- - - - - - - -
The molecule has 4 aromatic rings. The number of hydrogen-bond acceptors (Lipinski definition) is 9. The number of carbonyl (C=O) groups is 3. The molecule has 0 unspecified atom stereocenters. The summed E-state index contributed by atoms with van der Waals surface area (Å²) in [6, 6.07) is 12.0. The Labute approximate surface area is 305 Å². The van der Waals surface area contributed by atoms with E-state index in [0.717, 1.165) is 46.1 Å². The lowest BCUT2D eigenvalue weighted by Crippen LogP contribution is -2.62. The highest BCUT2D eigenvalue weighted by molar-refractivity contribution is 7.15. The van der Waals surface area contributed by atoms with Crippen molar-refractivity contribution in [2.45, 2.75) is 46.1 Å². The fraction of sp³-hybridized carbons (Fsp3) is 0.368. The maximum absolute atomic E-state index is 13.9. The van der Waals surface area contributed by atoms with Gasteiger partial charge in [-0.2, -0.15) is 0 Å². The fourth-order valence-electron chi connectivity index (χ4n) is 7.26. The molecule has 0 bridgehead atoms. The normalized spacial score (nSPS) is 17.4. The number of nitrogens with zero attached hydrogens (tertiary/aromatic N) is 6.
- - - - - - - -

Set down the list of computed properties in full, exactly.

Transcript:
The molecule has 4 aromatic rings. The number of hydrogen-bond acceptors (Lipinski definition) is 9. The number of carbonyl (C=O) groups is 3. The molecule has 0 unspecified atom stereocenters. The summed E-state index contributed by atoms with van der Waals surface area (Å²) in [6, 6.07) is 12.0. The Labute approximate surface area is 305 Å². The van der Waals surface area contributed by atoms with E-state index in [0.717, 1.165) is 46.1 Å². The lowest BCUT2D eigenvalue weighted by Crippen LogP contribution is -2.62. The highest BCUT2D eigenvalue weighted by molar-refractivity contribution is 7.15. The van der Waals surface area contributed by atoms with Crippen molar-refractivity contribution in [2.45, 2.75) is 46.1 Å². The fraction of sp³-hybridized carbons (Fsp3) is 0.368. The maximum absolute atomic E-state index is 13.9. The van der Waals surface area contributed by atoms with Gasteiger partial charge in [-0.2, -0.15) is 0 Å². The fourth-order valence-electron chi connectivity index (χ4n) is 7.26. The molecule has 0 bridgehead atoms. The normalized spacial score (nSPS) is 17.4. The number of nitrogens with zero attached hydrogens (tertiary/aromatic N) is 6.